Appeal from order of Court of Common Pleas, Criminal Division, of Allegheny County, June T., 1971, No. 5264, in case of Commonwealth of Pennsylvania v. Rufus Cromartie.
Carol Mary Los, Assistant District Attorney, and Robert W. Duggan, District Attorney, for Commonwealth, appellant.
No appearance entered nor brief submitted for appellee.
Wright, P. J., Watkins, Jacobs, Hoffman, Spaulding, Cercone, and Packel, JJ. Opinion by Jacobs, J. Concurring Opinion by Spaulding, J. Hoffman and Cercone, JJ., join in this concurring opinion.
[ 222 Pa. Super. Page 279]
In this appeal the Commonwealth, as appellant, challenges a lower court order sustaining defendant's demurrer to the Commonwealth's evidence. For the reasons that follow we reverse.
The evidence adduced at defendant's trial for possession of narcotic drugs was a crime-laboratory report and the testimony of the arresting officer. The officer explained the circumstances, which are not now in issue, surrounding his acquisition of an envelope belonging to the defendant. The laboratory report disclosed the presence of marijuana in this envelope. The envelope and the marijuana, however, were not produced at trial, they having been destroyed by the crime laboratory.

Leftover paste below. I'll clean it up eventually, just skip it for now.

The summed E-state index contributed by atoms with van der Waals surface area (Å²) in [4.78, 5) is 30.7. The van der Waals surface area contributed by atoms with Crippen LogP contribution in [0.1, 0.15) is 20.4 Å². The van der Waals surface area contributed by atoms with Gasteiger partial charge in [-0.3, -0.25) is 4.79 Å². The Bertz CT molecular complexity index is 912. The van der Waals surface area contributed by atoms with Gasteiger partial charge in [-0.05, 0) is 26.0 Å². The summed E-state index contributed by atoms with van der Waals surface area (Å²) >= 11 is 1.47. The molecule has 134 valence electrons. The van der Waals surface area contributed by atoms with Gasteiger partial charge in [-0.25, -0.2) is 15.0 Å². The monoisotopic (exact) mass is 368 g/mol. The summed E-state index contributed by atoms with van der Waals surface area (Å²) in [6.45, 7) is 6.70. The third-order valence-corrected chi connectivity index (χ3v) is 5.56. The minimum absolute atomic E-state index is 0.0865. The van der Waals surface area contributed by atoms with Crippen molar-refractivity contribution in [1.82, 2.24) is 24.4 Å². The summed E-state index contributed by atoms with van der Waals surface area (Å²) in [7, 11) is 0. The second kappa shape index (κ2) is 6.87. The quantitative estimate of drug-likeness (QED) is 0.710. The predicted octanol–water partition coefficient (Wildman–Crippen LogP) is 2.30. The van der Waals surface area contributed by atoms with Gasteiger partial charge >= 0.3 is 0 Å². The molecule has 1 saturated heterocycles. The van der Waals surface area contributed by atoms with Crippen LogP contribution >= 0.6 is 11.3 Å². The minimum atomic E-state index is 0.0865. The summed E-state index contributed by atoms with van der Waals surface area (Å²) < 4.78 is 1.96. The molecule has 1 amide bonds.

The defendant stipulated to the accuracy and admissibility of the laboratory report. However, he demurred to the Commonwealth's evidence on the ground that production of the envelope itself and its contents was a necessary element of the Commonwealth's case. The trial court sustained defendant's demurrer on the basis that defendant was denied his asserted right to be confronted firsthand with the physical evidence against him.
In sustaining defendant's demurrer, the court below was in error. The present case is governed by our previous decision in Commonwealth v. Gazal, 185 Pa. Superior Ct. 91, 137 A.2d 814 (1958), wherein we rejected as without merit a claim similar to the one pressed by the present defendant.
[ 222 Pa. Super. Page 280]
In Gazal the defendant was tried for operating a lottery and possession of numbers slips. At trial the Commonwealth was unable to produce the slips which had been taken from the defendant at the time of his arrest. Instead, the arresting officers described the slips and identified them as numbers slips. Appealing from his subsequent conviction, the defendant contended that only the numbers slips themselves could be admitted to prove his possession of them. However, in affirming his conviction we held that there exists no such rule as expounded by the defendant which would automatically necessitate his acquittal upon the Commonwealth's failure to produce physical evidence shown to be unavailable.
For the same reasons as set forth in Gazal, we are unable to agree with the proposition advanced by the defendant in the present case. The Commonwealth's inability to produce the envelope and its contents may have weakened its case, but it did not destroy it; the remaining ...